by Oran Burke
Started: 15th July 2014
Finished: 17th July 2014
I received this book through GoodReads First Reads. The synopsis on the website sounded interesting so I entered the giveaway, I was very eager to start reading it once I had been sent it. However it wasn’t exactly what I was hoping for.
This novella focuses on a conversation between Mr. O’Dwyer and his seventeen-year-old daughter Cassie. It’s 2030 and Britain has changed dramatically in the past few years, and Cassie wants to understand why. People are disappearing and no one is speaking out, even her father has stopped writing his critical political pieces. But why?
Considering we’re only exposed to two (three maximum) characters in some detail, I still feel I didn’t really make any connections with them. Usually dialogue is a great place to establish a characters personality as a way of showing and not telling, but I didn’t really feel as though this happened in this story. You were able to get an understanding that Mr. O’Dwyer is considered a rebel against the government, and that Cassie is a normal, inquisitive teenager. However I really enjoyed seeing Mr. O’Dwyer in the flashbacks, his sarcasm to the workers of The Stability System made me smile and it was nice seeing some kind of personality in this character, that you don’t really see in the present day parts.
It’s interesting reading something that’s nearly entirely in dialogue, however for me it didn’t work quite the way I thought it would. There are times where it worked really well, however when he was explaining certain things to his daughter it did feel like I was back in my A-Level politics classroom. This occurs for most of the first half of the book which made it difficult for me to stick with reading, as much as I enjoyed my politics lessons, I didn’t really want to hear some of it again. It’s relevant to the story but a bit of a bore to read. When it starts getting into what happened from 2017 and onwards, then it starts to become interesting. Unfortunately that isn’t until nearly halfway through. The flashbacks were my favourite parts of the novel, I liked the narration of them and I preferred seeing what happened to being told. Especially when some of the speech isn’t convincing.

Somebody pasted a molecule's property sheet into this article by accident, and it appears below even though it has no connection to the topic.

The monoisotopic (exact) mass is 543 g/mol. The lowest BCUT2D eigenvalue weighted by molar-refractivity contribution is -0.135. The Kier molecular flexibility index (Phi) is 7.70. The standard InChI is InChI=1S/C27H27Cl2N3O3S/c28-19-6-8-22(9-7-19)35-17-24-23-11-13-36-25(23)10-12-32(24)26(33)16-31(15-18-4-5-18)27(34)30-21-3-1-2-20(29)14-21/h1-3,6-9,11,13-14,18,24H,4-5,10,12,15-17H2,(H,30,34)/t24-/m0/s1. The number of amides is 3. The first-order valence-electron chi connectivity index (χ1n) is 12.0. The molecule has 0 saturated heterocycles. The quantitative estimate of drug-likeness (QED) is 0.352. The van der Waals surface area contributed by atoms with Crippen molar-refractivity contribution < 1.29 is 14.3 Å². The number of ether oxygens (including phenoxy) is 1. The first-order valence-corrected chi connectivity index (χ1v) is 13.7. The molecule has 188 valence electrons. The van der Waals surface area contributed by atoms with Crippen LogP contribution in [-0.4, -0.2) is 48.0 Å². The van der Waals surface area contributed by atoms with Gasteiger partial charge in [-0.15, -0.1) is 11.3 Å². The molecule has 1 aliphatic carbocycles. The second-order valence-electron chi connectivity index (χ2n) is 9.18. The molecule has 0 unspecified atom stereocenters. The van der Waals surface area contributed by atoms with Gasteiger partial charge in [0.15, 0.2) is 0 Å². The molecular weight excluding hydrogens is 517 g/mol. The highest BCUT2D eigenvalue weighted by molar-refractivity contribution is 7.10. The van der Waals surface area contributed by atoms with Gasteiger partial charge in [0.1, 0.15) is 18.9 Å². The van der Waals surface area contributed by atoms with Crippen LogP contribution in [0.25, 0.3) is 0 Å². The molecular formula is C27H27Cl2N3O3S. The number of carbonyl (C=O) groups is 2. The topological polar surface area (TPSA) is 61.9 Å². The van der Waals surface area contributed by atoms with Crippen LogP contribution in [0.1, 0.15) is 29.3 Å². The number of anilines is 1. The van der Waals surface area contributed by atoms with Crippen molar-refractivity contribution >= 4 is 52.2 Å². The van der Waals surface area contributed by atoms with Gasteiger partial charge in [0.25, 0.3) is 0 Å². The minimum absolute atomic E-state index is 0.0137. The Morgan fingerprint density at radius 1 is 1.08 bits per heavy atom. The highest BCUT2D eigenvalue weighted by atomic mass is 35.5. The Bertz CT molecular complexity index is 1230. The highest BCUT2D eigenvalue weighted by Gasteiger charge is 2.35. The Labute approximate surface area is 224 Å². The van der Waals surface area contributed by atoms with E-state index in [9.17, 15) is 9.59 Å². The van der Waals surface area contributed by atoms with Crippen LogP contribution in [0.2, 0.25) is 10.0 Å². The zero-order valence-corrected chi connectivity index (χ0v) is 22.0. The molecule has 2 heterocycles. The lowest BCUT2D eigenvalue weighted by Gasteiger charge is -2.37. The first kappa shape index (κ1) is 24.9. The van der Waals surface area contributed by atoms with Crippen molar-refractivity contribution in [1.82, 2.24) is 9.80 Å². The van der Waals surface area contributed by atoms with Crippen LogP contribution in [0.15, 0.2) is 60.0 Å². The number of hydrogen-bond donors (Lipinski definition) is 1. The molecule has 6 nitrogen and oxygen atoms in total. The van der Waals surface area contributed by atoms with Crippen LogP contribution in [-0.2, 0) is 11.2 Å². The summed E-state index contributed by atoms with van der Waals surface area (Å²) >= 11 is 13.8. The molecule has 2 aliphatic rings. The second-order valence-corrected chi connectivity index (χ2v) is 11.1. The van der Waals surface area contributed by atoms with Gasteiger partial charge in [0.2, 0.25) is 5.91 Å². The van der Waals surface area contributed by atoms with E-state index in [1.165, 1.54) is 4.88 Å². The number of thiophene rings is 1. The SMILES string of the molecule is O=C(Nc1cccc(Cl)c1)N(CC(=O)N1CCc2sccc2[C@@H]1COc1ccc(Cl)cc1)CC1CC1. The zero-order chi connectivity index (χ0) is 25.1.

I would have preferred this book if it was showing Mr. O’Dwyer and his wife living through what he was explaining to his daughter Cassie. It didn’t really feel as though there was a plot to this, that it was more of an explanation of events. Although at the end this makes far more sense as I realise that this is the first volume and there is another one to come. The book got better as it went on, but by the time I really got into it, it was over!
I feel as though I will get the second volume when it’s released as something was finally happening, and I want to know where it’s going to go next. The idea is great and has a lot of potential. Where it’s set in the very near future and has relevant information in, it’s very unsettling and will stay with me. I would recommend it, however you will need to battle through the first half of the book to get to something rewarding.